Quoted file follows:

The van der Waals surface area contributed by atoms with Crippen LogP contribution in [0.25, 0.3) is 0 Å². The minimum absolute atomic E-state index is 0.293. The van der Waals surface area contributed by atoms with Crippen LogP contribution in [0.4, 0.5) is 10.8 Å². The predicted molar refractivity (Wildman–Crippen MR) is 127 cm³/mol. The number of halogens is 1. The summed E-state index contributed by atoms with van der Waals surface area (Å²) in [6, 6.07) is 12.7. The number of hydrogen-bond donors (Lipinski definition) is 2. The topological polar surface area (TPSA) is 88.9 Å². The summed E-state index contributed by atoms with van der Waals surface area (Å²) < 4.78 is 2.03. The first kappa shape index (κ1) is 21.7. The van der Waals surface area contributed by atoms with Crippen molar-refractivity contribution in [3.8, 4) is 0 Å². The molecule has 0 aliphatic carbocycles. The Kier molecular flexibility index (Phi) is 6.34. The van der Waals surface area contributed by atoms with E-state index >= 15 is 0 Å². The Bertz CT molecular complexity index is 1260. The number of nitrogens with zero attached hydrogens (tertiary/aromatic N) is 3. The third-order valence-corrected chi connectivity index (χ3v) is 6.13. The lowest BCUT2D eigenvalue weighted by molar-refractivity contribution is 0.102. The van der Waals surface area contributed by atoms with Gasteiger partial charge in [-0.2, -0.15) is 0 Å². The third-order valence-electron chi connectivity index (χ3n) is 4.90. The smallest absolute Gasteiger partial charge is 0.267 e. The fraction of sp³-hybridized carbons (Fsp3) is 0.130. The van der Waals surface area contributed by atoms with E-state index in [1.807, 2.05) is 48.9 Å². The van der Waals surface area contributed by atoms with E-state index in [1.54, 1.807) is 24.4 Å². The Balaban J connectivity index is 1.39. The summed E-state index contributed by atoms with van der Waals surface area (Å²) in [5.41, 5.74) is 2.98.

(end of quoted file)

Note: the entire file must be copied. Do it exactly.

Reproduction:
The van der Waals surface area contributed by atoms with Crippen LogP contribution in [0.25, 0.3) is 0 Å². The minimum absolute atomic E-state index is 0.293. The van der Waals surface area contributed by atoms with Crippen LogP contribution in [0.4, 0.5) is 10.8 Å². The predicted molar refractivity (Wildman–Crippen MR) is 127 cm³/mol. The number of halogens is 1. The summed E-state index contributed by atoms with van der Waals surface area (Å²) in [6, 6.07) is 12.7. The number of hydrogen-bond donors (Lipinski definition) is 2. The topological polar surface area (TPSA) is 88.9 Å². The summed E-state index contributed by atoms with van der Waals surface area (Å²) < 4.78 is 2.03. The first kappa shape index (κ1) is 21.7. The van der Waals surface area contributed by atoms with Crippen molar-refractivity contribution in [3.8, 4) is 0 Å². The molecule has 0 aliphatic carbocycles. The Kier molecular flexibility index (Phi) is 6.34. The van der Waals surface area contributed by atoms with E-state index >= 15 is 0 Å². The Bertz CT molecular complexity index is 1260. The number of nitrogens with zero attached hydrogens (tertiary/aromatic N) is 3. The third-order valence-corrected chi connectivity index (χ3v) is 6.13. The lowest BCUT2D eigenvalue weighted by molar-refractivity contribution is 0.102. The van der Waals surface area contributed by atoms with Gasteiger partial charge in [-0.2, -0.15) is 0 Å². The third-order valence-electron chi connectivity index (χ3n) is 4.90. The smallest absolute Gasteiger partial charge is 0.267 e. The fraction of sp³-hybridized carbons (Fsp3) is 0.130. The van der Waals surface area contributed by atoms with E-state index in [1.807, 2.05) is 48.9 Å². The van der Waals surface area contributed by atoms with E-state index in [1.54, 1.807) is 24.4 Å². The Balaban J connectivity index is 1.39. The summed E-state index contributed by atoms with van der Waals surface area (Å²) in [5.41, 5.74) is 2.98.